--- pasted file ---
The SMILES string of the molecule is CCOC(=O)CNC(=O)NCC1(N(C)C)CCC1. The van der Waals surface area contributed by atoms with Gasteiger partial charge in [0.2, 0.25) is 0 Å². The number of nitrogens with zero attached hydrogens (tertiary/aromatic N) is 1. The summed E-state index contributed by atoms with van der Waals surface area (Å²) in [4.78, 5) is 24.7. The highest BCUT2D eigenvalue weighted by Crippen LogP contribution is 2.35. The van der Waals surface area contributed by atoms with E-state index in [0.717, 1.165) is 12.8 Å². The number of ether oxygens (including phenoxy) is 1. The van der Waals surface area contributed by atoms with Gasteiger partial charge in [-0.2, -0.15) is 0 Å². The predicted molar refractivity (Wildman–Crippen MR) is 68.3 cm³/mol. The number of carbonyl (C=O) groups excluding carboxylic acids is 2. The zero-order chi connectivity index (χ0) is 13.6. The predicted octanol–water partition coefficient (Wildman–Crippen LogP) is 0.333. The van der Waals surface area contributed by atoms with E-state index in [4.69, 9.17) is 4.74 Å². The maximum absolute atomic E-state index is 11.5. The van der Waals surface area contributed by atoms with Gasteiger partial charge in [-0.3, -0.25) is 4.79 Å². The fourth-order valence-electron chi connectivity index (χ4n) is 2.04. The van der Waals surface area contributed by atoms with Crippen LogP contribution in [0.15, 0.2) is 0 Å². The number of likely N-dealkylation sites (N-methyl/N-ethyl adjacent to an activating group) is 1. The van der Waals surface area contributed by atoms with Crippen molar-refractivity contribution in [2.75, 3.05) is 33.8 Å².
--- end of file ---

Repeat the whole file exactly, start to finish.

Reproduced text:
The SMILES string of the molecule is CCOC(=O)CNC(=O)NCC1(N(C)C)CCC1. The van der Waals surface area contributed by atoms with Gasteiger partial charge in [0.2, 0.25) is 0 Å². The number of nitrogens with zero attached hydrogens (tertiary/aromatic N) is 1. The summed E-state index contributed by atoms with van der Waals surface area (Å²) in [4.78, 5) is 24.7. The highest BCUT2D eigenvalue weighted by Crippen LogP contribution is 2.35. The van der Waals surface area contributed by atoms with E-state index in [0.717, 1.165) is 12.8 Å². The number of ether oxygens (including phenoxy) is 1. The van der Waals surface area contributed by atoms with Gasteiger partial charge in [-0.2, -0.15) is 0 Å². The predicted molar refractivity (Wildman–Crippen MR) is 68.3 cm³/mol. The number of carbonyl (C=O) groups excluding carboxylic acids is 2. The zero-order chi connectivity index (χ0) is 13.6. The predicted octanol–water partition coefficient (Wildman–Crippen LogP) is 0.333. The van der Waals surface area contributed by atoms with E-state index in [4.69, 9.17) is 4.74 Å². The maximum absolute atomic E-state index is 11.5. The van der Waals surface area contributed by atoms with Gasteiger partial charge in [-0.3, -0.25) is 4.79 Å². The fourth-order valence-electron chi connectivity index (χ4n) is 2.04. The van der Waals surface area contributed by atoms with Crippen LogP contribution in [0.15, 0.2) is 0 Å². The number of likely N-dealkylation sites (N-methyl/N-ethyl adjacent to an activating group) is 1. The van der Waals surface area contributed by atoms with Crippen molar-refractivity contribution in [2.75, 3.05) is 33.8 Å².